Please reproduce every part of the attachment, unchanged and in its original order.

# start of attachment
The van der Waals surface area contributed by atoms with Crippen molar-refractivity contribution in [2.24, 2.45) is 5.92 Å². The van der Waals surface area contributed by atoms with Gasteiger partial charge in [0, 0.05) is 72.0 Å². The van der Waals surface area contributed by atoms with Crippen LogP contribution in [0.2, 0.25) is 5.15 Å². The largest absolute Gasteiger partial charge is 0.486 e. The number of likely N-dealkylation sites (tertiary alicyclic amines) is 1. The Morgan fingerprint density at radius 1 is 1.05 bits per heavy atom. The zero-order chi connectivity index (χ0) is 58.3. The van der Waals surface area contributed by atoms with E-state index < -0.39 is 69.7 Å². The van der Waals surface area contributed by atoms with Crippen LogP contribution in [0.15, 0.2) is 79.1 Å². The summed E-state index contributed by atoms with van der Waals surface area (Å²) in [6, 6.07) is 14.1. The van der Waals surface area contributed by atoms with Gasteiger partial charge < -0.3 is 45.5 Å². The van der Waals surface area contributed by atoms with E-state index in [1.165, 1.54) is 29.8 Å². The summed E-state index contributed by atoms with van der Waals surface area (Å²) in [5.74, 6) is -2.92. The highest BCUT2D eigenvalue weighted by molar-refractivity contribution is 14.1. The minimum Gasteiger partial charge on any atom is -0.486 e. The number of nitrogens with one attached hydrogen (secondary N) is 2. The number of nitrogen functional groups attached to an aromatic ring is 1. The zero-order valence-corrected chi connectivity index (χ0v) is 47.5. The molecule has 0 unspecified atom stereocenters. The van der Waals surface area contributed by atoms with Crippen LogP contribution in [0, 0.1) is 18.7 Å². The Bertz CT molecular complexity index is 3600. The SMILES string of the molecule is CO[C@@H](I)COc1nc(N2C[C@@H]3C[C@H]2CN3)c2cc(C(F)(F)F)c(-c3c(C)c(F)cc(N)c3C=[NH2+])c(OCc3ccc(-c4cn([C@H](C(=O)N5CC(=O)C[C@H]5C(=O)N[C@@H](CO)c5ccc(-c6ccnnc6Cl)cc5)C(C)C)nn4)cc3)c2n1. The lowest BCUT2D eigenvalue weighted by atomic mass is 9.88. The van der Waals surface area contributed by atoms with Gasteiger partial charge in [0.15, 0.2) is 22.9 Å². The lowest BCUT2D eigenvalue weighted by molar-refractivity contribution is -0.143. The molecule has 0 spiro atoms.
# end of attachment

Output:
The van der Waals surface area contributed by atoms with Crippen molar-refractivity contribution in [2.24, 2.45) is 5.92 Å². The van der Waals surface area contributed by atoms with Gasteiger partial charge in [0, 0.05) is 72.0 Å². The van der Waals surface area contributed by atoms with Crippen LogP contribution in [0.2, 0.25) is 5.15 Å². The largest absolute Gasteiger partial charge is 0.486 e. The number of likely N-dealkylation sites (tertiary alicyclic amines) is 1. The Morgan fingerprint density at radius 1 is 1.05 bits per heavy atom. The zero-order chi connectivity index (χ0) is 58.3. The van der Waals surface area contributed by atoms with E-state index < -0.39 is 69.7 Å². The van der Waals surface area contributed by atoms with Crippen LogP contribution in [0.15, 0.2) is 79.1 Å². The summed E-state index contributed by atoms with van der Waals surface area (Å²) in [6, 6.07) is 14.1. The van der Waals surface area contributed by atoms with Gasteiger partial charge < -0.3 is 45.5 Å². The van der Waals surface area contributed by atoms with E-state index in [1.165, 1.54) is 29.8 Å². The summed E-state index contributed by atoms with van der Waals surface area (Å²) in [5.74, 6) is -2.92. The highest BCUT2D eigenvalue weighted by molar-refractivity contribution is 14.1. The minimum Gasteiger partial charge on any atom is -0.486 e. The number of nitrogens with one attached hydrogen (secondary N) is 2. The number of nitrogen functional groups attached to an aromatic ring is 1. The zero-order valence-corrected chi connectivity index (χ0v) is 47.5. The molecule has 0 unspecified atom stereocenters. The van der Waals surface area contributed by atoms with Crippen LogP contribution in [0, 0.1) is 18.7 Å². The Bertz CT molecular complexity index is 3600. The SMILES string of the molecule is CO[C@@H](I)COc1nc(N2C[C@@H]3C[C@H]2CN3)c2cc(C(F)(F)F)c(-c3c(C)c(F)cc(N)c3C=[NH2+])c(OCc3ccc(-c4cn([C@H](C(=O)N5CC(=O)C[C@H]5C(=O)N[C@@H](CO)c5ccc(-c6ccnnc6Cl)cc5)C(C)C)nn4)cc3)c2n1. The lowest BCUT2D eigenvalue weighted by atomic mass is 9.88. The van der Waals surface area contributed by atoms with Gasteiger partial charge in [0.15, 0.2) is 22.9 Å². The lowest BCUT2D eigenvalue weighted by molar-refractivity contribution is -0.143. The molecule has 0 spiro atoms.